"Bending is used to bring the tree into production faster," Ramonguilhem said. Vigorous growth is necessary at the beginning of the tree's life to establish a solid foundation, he added. Topping trees is not necessary because the terminal growth stops naturally.
Maintaining the tree shape involves three simple actions: 1) removing branches from the trunk if additional light is needed or branches become too large; 2) spur extinction—using gloves on the top and underside of branches to remove unwanted fruiting spurs; and, 3) removing fruit through thinning to achieve desired crop load.
"The most important thing to keep the solaxe system going is having enough light," Ramonguilhem stressed. Light penetrates the solaxe tree from the top, as well as horizontal and diagonal angles, he added. Acting as a light well, the solaxe system improves fruit quality in what is frequently a shaded zone in the bottom of the canopy.
Moreover, removing spurs is an easy concept for growers and workers to understand. "We've spent 30 years pruning without understanding why," Ramonguilhem said. "But now with this knowledge, it's easier for growers and workers to understand."
Crop load regulation is achieved by spur extinction—removing fruiting laterals with chemical thinners and hand-thinning fruit buds if necessary. Ramonguilhem recommends removing spurs in the center of the tree and on the underside of the branches as these are less productive. Fruiting spurs that remain are then in areas with better light and will mature more uniformly.
Extinction is done before flowering, using a glove instead of pruning shears to remove spurs. He noted that the spur removal doesn't usually induce new branching.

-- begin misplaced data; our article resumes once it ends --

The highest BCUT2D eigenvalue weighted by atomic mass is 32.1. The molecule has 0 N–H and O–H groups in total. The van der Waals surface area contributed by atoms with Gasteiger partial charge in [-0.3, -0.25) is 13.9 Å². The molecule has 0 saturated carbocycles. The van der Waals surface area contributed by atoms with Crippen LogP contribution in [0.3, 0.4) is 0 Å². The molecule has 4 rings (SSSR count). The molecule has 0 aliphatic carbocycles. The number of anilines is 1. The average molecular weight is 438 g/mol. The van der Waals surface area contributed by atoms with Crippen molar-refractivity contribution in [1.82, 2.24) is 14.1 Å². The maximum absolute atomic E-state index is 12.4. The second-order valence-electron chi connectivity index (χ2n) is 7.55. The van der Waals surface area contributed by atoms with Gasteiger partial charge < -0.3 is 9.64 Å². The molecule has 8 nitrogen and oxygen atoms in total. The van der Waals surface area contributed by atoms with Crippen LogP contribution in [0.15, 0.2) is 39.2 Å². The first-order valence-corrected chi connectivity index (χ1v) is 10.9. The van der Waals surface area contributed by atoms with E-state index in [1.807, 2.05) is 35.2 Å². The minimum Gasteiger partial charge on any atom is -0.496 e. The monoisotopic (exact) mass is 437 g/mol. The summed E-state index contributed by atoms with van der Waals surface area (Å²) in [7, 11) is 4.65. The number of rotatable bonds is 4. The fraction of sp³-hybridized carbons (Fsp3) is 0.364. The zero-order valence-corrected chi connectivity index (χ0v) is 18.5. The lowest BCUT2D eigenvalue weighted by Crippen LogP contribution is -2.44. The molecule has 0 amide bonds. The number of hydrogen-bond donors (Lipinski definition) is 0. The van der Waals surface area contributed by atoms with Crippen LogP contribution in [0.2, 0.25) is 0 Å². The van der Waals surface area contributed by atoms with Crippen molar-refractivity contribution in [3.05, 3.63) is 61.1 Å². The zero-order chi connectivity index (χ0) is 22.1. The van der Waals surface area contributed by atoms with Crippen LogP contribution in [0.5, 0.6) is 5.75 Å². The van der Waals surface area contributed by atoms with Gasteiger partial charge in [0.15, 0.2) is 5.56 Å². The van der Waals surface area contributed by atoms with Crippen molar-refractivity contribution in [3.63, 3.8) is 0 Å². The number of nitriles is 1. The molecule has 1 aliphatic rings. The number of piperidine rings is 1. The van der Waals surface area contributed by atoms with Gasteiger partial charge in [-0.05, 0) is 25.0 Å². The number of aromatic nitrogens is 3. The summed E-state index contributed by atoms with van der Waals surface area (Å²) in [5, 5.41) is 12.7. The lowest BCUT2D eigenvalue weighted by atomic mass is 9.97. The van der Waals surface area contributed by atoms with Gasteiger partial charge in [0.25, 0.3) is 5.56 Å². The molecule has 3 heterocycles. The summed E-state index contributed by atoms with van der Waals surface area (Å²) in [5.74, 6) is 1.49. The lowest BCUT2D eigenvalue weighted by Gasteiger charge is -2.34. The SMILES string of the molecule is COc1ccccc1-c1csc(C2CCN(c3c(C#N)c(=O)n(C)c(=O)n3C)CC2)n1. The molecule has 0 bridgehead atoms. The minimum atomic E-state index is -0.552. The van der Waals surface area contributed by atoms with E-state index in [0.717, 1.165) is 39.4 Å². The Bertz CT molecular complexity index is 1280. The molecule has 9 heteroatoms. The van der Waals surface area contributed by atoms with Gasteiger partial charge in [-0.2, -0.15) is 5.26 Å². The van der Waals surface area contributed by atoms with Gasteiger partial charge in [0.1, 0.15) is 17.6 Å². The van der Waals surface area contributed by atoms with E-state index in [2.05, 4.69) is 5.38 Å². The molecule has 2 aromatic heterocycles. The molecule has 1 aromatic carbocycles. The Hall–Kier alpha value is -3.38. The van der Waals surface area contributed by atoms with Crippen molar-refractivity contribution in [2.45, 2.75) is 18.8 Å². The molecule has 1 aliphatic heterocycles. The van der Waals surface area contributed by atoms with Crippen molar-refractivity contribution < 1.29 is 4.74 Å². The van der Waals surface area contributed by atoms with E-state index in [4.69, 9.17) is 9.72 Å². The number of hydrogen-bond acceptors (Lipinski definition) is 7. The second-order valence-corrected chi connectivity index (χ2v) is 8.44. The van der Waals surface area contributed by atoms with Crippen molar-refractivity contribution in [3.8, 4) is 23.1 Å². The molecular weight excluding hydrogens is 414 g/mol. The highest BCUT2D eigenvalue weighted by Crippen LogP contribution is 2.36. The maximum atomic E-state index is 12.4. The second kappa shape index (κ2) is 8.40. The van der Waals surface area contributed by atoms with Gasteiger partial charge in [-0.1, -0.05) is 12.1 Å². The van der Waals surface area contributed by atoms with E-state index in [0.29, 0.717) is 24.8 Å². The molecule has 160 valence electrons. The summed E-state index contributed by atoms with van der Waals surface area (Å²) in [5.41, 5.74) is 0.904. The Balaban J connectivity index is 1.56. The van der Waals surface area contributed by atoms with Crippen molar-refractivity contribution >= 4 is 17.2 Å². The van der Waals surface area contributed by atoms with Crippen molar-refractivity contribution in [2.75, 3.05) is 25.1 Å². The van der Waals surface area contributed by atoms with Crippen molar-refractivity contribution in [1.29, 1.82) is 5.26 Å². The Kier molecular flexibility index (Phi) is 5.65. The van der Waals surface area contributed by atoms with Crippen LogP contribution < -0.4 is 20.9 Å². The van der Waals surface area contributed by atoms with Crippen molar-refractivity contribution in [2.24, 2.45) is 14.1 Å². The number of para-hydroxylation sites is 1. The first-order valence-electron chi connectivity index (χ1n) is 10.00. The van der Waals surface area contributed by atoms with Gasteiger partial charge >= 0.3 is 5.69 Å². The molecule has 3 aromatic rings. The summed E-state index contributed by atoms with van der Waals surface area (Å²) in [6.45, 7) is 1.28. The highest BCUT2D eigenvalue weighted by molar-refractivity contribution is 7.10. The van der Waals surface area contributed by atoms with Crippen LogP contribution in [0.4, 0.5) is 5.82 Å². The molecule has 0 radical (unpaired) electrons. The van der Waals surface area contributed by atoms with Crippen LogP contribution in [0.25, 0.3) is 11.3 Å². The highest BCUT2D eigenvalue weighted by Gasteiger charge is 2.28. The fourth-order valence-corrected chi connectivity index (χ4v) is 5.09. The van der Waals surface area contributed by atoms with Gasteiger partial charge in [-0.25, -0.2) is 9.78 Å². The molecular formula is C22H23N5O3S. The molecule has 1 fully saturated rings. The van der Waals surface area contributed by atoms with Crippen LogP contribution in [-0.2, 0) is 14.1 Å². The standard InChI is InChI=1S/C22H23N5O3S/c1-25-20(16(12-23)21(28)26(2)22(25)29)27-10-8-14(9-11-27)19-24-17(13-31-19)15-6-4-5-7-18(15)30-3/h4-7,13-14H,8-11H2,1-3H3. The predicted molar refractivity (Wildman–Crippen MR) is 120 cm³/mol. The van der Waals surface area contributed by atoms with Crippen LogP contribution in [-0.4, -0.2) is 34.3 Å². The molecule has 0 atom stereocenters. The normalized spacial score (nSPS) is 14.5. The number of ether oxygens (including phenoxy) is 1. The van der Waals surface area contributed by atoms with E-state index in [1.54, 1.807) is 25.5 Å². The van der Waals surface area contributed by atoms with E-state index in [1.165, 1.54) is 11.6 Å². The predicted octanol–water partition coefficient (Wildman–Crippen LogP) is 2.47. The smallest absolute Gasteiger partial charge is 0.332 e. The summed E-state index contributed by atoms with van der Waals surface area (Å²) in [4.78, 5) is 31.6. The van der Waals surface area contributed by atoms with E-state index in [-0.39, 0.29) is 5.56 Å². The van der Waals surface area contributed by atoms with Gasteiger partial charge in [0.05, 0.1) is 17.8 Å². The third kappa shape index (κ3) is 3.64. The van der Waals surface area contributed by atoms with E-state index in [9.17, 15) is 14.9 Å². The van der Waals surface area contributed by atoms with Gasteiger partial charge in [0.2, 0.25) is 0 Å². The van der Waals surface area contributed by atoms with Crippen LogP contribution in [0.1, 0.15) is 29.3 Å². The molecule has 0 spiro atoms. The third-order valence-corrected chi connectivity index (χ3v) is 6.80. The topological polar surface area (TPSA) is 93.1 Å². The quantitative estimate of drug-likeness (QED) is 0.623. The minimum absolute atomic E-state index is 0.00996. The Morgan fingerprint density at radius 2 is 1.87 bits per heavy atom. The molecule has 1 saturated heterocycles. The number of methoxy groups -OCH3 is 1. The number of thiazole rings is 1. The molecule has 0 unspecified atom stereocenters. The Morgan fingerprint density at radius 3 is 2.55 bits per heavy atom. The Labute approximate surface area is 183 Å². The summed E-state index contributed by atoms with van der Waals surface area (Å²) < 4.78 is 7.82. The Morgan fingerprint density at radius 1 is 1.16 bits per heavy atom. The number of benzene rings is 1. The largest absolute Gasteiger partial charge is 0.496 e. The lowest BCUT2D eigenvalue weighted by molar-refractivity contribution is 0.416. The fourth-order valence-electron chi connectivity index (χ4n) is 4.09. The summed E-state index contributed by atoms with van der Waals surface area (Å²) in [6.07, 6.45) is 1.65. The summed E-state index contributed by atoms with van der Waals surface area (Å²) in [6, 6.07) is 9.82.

Pierre-Eric Lauri, researcher with the National Institute for Agricultural Research (INRA) in Montpellier, said that growers in southern France have adopted the extinction technique. Trials have shown that spur removal can increase production while maintaining or improving quality, he stated.
To help growers use an objective measurement in matching crop load to tree size and vigor, INRA developed the Equilifruit, a green, plastic disk. Notches in the disk are matched to the branch diameter with a corresponding fruit number given on the disk. For example, a fruiting branch that is 18 millimeter in diameter could support 15 fruits. With an average of seven to ten fruiting branches per tree, that works out to be about 150 fruits per tree to achieve 60 bins per acre, depending on variety.
"We wanted an objective measurement because there is a tendency to overload the tree," said Lauri. Growers use the Equilifruit to help guide them during thinning and achieve the desired crop load.
Ramonguilhem added that the goal is to leave two to three fruits at the end of the spur. Research has shown that fruit size is usually 10 to 15 percent larger when two fruits are left compared to leaving one fruit at the spur end.
"If growers thin to keep about 70 to 80 fruit on each side [of the tree], they will have good yields," he said.
To view the location of Daniel Sauvaitre's orchards, go to Google Earth and enter the coordinates 45.40821N 0.21794W.